Exercise 1: Find examples of each of these six types of lines:

  1. horizontal lines
  2. vertical lines
  3. diagonal lines
  4. curved or freeform lines
  5. lines used in a pattern
  6. non-solid (dashed, dotted, etc.)

SHAPES

Circle, square, and triangle are the three basic shapes used in graphic design. Perhaps the most familiar shape to desktop publishing is the square (and rectangle). Paper is rectangular. Most text blocks are square or rectangular. While you may encounter printed projects cut into other shapes, most circles, triangles, and freeform shapes in desktop published materials are found on the page within the graphics or in the way the elements are placed on the page. Go through your sample folder of ads, newsletters, business cards, books, and other projects looking for a variety of shapes. No doubt you can find many examples of squares and rectangles but keep an eye out for other shapes. Are the examples you find actual graphic elements or can you find examples of lines or text arranged in geometric shapes?

Exercise 2: Find examples of each of these six shapes:

  1. square (not-rectangle) graphic element
  2. square (not-rectangle) text blocks
  3. circle graphic element
  4. triangle graphic element
  5. circle, triangle, or freeform text blocks

MASS

Mass is size. There is physical size and visual size. Size can be relative. A physically small brochure can have a great deal of mass through the use of heavy text and graphic elements. A physically large brochure can appear smaller, lighter by using text and graphics sparingly. While the paper projects you create have a certain size because of the size and weight of the paper, visual mass — how light or heavy it appears — is also an element of the design. Go through your sample folder of ads, newsletters, business cards, books, and other projects and look at each piece and analyze mass in terms of physical size of the piece and the visual mass. Does it have a heavy, imposing look due to the size or weight of the paper or the density of text and graphics? Is it small and compact or light and airy? Hold the items in your hand to see if they feel light or heavy. Compare the physical size to the visual mass of each piece.

Exercise 3 : Find four examples of mass as follows:

  1. physically large
  2. physically small
  3. visually massive
  4. visually small or light

TEXTURE

For desktop publishing, actual texture is the feel of the paper. Is it smooth to the touch or rough? Textures can also be visual. On the Web, especially, backgrounds that simulate familiar fabrics, stone, and other textures are common. Certain printing and finishing techniques such as thermography and embossing can add both actual and visual textures to a printed piece. Go through your sample folder of ads, newsletters, business cards, books, and other projects looking for as many different types of actual and visual textures as you can find. Can you tell by looking whether a paper will be soft and smooth or rougher? Are the visual textures used in place of actual papers of that texture or do they relate in some way to the purpose of the printed piece (such as a stone texture for a tile company)? See and feel the difference in textures on embossed pieces or other types of raised printing.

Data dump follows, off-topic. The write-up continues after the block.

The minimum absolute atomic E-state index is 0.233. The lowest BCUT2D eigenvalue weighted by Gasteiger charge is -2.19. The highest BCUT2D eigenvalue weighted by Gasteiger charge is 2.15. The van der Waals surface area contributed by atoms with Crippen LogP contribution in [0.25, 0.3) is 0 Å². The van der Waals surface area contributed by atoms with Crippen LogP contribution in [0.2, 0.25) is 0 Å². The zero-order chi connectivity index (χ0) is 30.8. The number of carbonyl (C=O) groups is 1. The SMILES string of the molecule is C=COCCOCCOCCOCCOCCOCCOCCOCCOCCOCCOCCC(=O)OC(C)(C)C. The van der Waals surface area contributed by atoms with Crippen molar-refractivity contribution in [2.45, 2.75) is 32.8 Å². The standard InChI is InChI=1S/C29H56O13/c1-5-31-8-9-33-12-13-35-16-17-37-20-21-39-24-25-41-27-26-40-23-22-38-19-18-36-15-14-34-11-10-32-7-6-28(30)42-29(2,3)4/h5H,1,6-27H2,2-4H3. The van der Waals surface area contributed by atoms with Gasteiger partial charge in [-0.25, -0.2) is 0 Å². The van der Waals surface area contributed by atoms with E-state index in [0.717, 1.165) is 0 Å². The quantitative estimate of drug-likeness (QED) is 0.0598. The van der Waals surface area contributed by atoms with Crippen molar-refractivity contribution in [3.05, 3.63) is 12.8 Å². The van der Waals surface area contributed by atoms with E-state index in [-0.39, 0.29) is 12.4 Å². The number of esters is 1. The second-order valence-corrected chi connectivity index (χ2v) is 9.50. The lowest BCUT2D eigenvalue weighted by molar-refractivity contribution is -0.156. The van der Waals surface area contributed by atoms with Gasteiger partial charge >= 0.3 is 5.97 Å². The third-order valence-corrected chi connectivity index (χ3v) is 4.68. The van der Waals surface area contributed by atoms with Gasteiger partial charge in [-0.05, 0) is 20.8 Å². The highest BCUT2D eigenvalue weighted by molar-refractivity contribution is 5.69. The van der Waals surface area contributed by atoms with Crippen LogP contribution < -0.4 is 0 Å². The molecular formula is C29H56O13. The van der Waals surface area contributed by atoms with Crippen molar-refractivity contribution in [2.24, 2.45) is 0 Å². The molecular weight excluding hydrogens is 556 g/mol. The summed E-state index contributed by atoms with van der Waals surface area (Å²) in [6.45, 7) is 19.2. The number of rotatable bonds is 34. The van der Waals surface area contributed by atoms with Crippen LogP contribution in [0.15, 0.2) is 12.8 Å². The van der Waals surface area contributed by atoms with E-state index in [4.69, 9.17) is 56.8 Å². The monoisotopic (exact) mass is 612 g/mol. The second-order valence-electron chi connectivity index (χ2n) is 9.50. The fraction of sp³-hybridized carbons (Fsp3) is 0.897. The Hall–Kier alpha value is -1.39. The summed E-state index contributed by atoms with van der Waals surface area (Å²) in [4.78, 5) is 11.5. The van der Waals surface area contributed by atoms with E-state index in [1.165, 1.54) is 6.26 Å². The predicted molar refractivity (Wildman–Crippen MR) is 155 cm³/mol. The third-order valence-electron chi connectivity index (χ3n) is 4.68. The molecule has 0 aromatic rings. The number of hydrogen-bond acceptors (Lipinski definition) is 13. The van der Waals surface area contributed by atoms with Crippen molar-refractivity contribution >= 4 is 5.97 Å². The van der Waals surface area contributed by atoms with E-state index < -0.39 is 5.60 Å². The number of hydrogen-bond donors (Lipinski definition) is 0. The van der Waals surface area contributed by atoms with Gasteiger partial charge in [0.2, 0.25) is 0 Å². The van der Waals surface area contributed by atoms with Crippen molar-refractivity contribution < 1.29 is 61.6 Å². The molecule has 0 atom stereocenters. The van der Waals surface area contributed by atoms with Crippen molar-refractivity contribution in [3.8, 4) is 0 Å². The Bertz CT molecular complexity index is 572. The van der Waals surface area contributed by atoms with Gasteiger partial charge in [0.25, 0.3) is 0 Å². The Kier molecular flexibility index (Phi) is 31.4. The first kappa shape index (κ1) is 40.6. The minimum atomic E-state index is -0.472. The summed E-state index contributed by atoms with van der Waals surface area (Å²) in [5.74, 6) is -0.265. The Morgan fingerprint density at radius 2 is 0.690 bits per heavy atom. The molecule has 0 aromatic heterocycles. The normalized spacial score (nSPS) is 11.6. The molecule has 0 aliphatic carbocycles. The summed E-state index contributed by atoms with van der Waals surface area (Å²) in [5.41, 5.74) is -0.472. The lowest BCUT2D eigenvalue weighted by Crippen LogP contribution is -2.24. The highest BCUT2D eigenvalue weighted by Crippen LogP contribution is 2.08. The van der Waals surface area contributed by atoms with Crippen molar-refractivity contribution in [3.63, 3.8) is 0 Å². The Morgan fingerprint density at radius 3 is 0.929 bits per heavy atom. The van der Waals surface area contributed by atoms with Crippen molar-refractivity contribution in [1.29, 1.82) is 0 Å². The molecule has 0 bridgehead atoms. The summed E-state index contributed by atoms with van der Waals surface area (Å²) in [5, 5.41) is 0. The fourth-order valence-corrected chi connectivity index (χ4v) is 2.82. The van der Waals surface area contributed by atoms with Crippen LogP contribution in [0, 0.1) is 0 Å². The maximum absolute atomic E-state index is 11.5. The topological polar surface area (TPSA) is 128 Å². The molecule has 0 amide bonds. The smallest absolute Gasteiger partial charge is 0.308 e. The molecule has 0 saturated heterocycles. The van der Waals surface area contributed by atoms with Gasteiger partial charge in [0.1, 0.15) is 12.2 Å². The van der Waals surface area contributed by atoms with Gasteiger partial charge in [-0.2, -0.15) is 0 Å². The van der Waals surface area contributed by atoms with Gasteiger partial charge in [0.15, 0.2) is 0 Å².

Exercise 4 : Find four examples of textures as follows:

  1. actual smooth paper
  2. actual rough paper
  3. visual texture (simulated fabric, stone, or even water etc. printed on the paper)
  4. browse the Web and find a Web page with a simulated textured background.

COLOR

Color is everywhere. Every single piece in the samples you’ve collected so far, even if it is black and white, exhibits the element of color. Color is used to attract attention. It can be subtle or bold. Color can be found in the paper, the text, or the graphic elements and photos. A monochromatic color scheme uses a single color, perhaps in various tints, while other layouts utilize combinations of two, three, or more colors. Color can be used to ellicit specific emotions and reactions. Red is typically thought of as an attention-grabbing, hot color. Blues are more calming or convey stability. Some color combinations are used to create a specific identity (corporate colors, school colors) or may be used in conjunction with texture to simulate the look of other objects (the look of plain paper wrapping or neon lights, for example). Color may provide cues for the reader. Sometimes considered a separate element of design, value is the relative lightness or darkness of an area compared to the surrounding area. Tints of gray or red are different values of the same color. Changing values can create contrast, movement, and emphasis. Go through your sample folder of ads, newsletters, business cards, books, and other projects and look at the variety of colors, color combinations, and the way color is used. Does the piece derive its main color from the paper? Are colors used throughout in specific ways such as just for graphic elements or only for headlines?